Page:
Hello and welcome to our community! Is this your first visit?
Enjoy an ad free experience by logging in. Not a member yet? Register.

# Thread: When to use Math.pow??

1. ## When to use Math.pow??

Hi techies,
Kindly help me the situation below:

//Interest.java
/*Mr. Brown invests \$50,000.00 in a savings account yielding 5 percent interest.
* Assuming that all interest is left on deposit, write java codes to calculate and print
* the amount of money in the account at the end of each year for 10 years.
* Use the following formula for determining these amounts:
* a=P(1+r)n
* Where:
* P is the original amount invested i.e. the principal
* r is the annual interest rate
* n is the number of years
* a is the amount on deposit at the end of the nth year
* */

public class Interest {

public static void main(String[] args) {
double P=50000.00;
double r=0.05;
int n;
for(n=1; n<=10; n++);

System.out.println("The amount at the end of the first year is:" + P*(1+r));

/*this only prints the result for the first year but I would like to use this result as the principal for the second year and the subsequent for the 3rd year and so on..
**/

}

}

Any help is appreciated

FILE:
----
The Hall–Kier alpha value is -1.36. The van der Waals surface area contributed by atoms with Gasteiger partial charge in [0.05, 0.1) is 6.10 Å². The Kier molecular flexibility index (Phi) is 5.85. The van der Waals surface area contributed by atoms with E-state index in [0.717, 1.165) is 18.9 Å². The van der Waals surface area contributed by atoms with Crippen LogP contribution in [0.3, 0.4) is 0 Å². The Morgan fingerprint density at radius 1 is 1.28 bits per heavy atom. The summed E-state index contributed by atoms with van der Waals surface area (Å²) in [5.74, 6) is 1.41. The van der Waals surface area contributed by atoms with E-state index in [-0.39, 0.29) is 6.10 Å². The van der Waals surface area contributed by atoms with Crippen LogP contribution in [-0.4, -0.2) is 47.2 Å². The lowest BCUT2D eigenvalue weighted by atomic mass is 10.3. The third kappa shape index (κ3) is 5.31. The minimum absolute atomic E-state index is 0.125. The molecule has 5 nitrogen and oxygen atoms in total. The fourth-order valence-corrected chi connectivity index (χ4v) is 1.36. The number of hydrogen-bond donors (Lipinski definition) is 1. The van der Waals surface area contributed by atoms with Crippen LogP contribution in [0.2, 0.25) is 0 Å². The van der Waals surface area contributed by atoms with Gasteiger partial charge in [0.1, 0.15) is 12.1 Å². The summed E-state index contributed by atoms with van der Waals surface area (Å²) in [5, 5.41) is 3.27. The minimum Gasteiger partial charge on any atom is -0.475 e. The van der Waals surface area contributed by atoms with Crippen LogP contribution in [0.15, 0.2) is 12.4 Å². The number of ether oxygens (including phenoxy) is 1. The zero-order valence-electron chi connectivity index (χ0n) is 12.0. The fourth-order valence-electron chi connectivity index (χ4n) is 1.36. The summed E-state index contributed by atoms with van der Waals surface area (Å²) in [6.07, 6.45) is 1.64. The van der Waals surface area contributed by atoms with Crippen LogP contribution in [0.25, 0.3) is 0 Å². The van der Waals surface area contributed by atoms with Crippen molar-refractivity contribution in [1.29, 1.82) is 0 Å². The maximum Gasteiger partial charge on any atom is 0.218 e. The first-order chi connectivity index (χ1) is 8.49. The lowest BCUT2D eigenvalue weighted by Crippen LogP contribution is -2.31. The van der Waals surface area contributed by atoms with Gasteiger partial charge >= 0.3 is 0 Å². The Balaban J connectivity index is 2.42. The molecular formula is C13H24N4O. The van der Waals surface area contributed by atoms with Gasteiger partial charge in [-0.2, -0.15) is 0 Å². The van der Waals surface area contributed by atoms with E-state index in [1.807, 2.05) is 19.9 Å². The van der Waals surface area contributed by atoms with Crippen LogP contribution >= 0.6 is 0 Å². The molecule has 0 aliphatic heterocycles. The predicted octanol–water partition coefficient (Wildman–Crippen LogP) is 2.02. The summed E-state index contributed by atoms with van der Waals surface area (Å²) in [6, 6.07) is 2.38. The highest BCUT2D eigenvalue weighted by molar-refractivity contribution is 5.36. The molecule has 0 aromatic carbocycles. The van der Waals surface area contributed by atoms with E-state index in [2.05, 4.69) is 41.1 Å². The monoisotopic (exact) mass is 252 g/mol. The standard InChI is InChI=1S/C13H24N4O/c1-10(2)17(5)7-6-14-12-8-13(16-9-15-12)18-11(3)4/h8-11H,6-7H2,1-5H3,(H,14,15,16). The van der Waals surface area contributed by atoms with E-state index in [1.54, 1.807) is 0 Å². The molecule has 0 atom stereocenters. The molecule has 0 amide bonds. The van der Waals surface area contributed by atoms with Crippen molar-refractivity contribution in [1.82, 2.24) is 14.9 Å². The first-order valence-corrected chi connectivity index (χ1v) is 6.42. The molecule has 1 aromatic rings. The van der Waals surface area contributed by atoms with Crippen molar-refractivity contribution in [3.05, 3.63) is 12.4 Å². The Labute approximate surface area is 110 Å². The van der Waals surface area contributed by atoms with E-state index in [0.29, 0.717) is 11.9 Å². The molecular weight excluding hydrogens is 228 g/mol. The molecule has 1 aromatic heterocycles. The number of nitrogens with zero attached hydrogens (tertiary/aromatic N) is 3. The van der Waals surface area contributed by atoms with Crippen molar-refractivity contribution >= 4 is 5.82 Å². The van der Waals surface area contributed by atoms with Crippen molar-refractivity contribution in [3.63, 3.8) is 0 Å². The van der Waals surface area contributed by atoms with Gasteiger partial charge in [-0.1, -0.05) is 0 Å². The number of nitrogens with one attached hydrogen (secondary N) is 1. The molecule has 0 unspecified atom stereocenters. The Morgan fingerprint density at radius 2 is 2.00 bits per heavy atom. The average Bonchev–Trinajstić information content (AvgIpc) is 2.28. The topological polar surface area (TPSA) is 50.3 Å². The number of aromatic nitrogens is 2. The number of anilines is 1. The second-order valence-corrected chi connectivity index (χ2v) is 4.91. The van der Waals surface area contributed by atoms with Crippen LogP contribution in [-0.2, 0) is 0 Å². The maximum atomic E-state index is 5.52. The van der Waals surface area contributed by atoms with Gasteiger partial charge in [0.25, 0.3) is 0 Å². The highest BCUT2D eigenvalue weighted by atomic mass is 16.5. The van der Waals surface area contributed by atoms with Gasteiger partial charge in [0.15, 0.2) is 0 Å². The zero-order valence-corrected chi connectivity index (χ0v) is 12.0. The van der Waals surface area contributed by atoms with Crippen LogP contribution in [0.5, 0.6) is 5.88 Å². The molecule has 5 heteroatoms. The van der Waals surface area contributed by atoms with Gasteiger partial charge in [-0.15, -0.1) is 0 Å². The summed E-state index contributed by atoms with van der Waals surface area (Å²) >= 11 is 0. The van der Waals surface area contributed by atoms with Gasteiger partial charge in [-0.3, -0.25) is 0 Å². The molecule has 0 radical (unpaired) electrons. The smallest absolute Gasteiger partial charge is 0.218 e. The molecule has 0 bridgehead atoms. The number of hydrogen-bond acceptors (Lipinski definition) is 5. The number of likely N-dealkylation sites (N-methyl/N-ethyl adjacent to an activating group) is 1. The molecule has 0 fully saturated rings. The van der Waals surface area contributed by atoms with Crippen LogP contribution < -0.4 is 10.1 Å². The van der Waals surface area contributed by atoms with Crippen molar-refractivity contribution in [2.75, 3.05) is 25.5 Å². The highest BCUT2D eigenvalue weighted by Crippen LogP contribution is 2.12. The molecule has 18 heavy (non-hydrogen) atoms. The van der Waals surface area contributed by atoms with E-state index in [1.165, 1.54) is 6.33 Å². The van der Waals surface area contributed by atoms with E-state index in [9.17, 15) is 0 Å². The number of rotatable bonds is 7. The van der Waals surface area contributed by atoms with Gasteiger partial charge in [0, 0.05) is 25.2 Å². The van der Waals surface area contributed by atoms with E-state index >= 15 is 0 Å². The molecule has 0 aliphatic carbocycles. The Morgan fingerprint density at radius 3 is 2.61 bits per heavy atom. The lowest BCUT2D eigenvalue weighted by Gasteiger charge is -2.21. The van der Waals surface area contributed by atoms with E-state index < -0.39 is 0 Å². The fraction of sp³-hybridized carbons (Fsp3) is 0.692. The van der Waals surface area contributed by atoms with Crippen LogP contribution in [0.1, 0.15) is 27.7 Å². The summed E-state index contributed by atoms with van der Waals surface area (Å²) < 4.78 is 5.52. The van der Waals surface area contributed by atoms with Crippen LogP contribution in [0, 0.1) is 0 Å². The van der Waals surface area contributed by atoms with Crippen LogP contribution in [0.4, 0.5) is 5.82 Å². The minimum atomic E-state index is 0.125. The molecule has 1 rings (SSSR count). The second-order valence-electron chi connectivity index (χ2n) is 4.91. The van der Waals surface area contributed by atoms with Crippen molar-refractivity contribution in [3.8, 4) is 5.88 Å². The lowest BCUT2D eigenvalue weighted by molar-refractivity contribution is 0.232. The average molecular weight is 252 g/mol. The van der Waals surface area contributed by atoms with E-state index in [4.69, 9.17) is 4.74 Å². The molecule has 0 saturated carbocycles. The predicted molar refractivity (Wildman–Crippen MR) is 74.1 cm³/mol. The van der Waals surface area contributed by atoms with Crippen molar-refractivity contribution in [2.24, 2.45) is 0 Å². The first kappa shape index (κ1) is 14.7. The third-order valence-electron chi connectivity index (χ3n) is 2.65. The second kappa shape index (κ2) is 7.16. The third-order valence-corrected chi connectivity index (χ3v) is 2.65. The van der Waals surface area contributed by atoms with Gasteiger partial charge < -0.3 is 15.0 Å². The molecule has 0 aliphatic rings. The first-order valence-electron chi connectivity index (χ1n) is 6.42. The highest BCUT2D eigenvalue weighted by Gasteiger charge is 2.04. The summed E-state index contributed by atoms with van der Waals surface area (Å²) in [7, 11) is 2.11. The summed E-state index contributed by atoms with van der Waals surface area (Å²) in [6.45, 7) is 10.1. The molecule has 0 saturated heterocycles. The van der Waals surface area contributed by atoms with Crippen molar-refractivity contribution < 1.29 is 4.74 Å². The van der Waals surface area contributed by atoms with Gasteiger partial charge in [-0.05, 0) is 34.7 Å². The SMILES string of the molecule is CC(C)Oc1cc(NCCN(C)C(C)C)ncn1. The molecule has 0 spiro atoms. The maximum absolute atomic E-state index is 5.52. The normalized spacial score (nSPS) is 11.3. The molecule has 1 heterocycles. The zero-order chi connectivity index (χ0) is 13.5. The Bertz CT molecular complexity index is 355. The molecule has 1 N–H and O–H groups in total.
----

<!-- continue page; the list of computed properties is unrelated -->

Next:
Thanks,
Bonny

• i'm not gonna show you in your code so that you can do this but here's your solution i think

save more coding and put in a while loop

(ex.)

Code:
```do
System.out.println("the amount of " + n + " if you add 1 is " + ++n);

while (n<=1000);```
That displays your n value, will display your amount and increments the n value all in one. and until the while value is true it keeps running whatever is under the do.

hope this helps

• Like what mmcnitt said.
But first, you should recheck your formula in your code with the given formula

• for(n=1; n<=10; n++);

System.out.println("The amount at the end of the first year is:" + P*(1+r));

/*this only prints the result for the first year but I would like to use this result as the principal for the second year and the subsequent for the 3rd year and so on..
**/

Of course it always prints the result of the first year, your never changing the amount, your always printing P*(1+r).. Now, I am not sure about the formula but it looks like you'll probably need a variable to keep track of the current number and add the interest to it before printing:

for (n = 1; n <= 10; n++)
{
P += P*(1+r);
System.out.println(P);
}

•

#### Posting Permissions

• You may not post new threads
• You may not post replies
• You may not post attachments
• You may not edit your posts
•